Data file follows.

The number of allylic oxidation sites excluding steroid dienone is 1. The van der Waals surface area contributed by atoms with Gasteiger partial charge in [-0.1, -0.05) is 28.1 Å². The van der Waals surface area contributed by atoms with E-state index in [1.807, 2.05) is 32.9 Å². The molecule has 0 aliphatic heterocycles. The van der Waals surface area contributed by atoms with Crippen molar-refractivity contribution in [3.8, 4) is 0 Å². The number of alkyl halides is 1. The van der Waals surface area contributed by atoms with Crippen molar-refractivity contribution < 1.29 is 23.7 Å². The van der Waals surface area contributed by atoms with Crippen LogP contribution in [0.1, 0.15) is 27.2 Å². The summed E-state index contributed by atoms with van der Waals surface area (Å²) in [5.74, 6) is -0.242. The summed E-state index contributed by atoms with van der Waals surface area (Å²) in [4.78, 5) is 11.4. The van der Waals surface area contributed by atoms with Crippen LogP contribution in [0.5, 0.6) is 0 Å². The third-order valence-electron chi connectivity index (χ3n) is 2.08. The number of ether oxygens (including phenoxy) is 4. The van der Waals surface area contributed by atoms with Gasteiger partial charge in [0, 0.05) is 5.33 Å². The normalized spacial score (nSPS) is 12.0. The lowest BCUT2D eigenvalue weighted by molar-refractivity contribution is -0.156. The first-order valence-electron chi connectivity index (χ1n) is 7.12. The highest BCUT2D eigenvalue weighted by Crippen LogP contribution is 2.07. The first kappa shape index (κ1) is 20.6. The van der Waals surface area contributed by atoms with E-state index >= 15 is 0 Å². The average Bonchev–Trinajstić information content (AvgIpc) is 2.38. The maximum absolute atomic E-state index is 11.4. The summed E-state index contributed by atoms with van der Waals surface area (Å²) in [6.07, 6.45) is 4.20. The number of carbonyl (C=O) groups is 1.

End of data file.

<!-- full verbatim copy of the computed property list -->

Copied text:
The number of allylic oxidation sites excluding steroid dienone is 1. The van der Waals surface area contributed by atoms with Gasteiger partial charge in [-0.1, -0.05) is 28.1 Å². The van der Waals surface area contributed by atoms with E-state index in [1.807, 2.05) is 32.9 Å². The molecule has 0 aliphatic heterocycles. The van der Waals surface area contributed by atoms with Crippen molar-refractivity contribution in [3.8, 4) is 0 Å². The number of alkyl halides is 1. The van der Waals surface area contributed by atoms with Crippen molar-refractivity contribution < 1.29 is 23.7 Å². The van der Waals surface area contributed by atoms with Crippen LogP contribution in [0.1, 0.15) is 27.2 Å². The summed E-state index contributed by atoms with van der Waals surface area (Å²) in [5.74, 6) is -0.242. The summed E-state index contributed by atoms with van der Waals surface area (Å²) in [4.78, 5) is 11.4. The van der Waals surface area contributed by atoms with Crippen LogP contribution in [0.5, 0.6) is 0 Å². The third-order valence-electron chi connectivity index (χ3n) is 2.08. The number of ether oxygens (including phenoxy) is 4. The van der Waals surface area contributed by atoms with Gasteiger partial charge in [0, 0.05) is 5.33 Å². The normalized spacial score (nSPS) is 12.0. The lowest BCUT2D eigenvalue weighted by molar-refractivity contribution is -0.156. The first-order valence-electron chi connectivity index (χ1n) is 7.12. The highest BCUT2D eigenvalue weighted by Crippen LogP contribution is 2.07. The first kappa shape index (κ1) is 20.6. The van der Waals surface area contributed by atoms with E-state index >= 15 is 0 Å². The average Bonchev–Trinajstić information content (AvgIpc) is 2.38. The maximum absolute atomic E-state index is 11.4. The summed E-state index contributed by atoms with van der Waals surface area (Å²) in [6.07, 6.45) is 4.20. The number of carbonyl (C=O) groups is 1.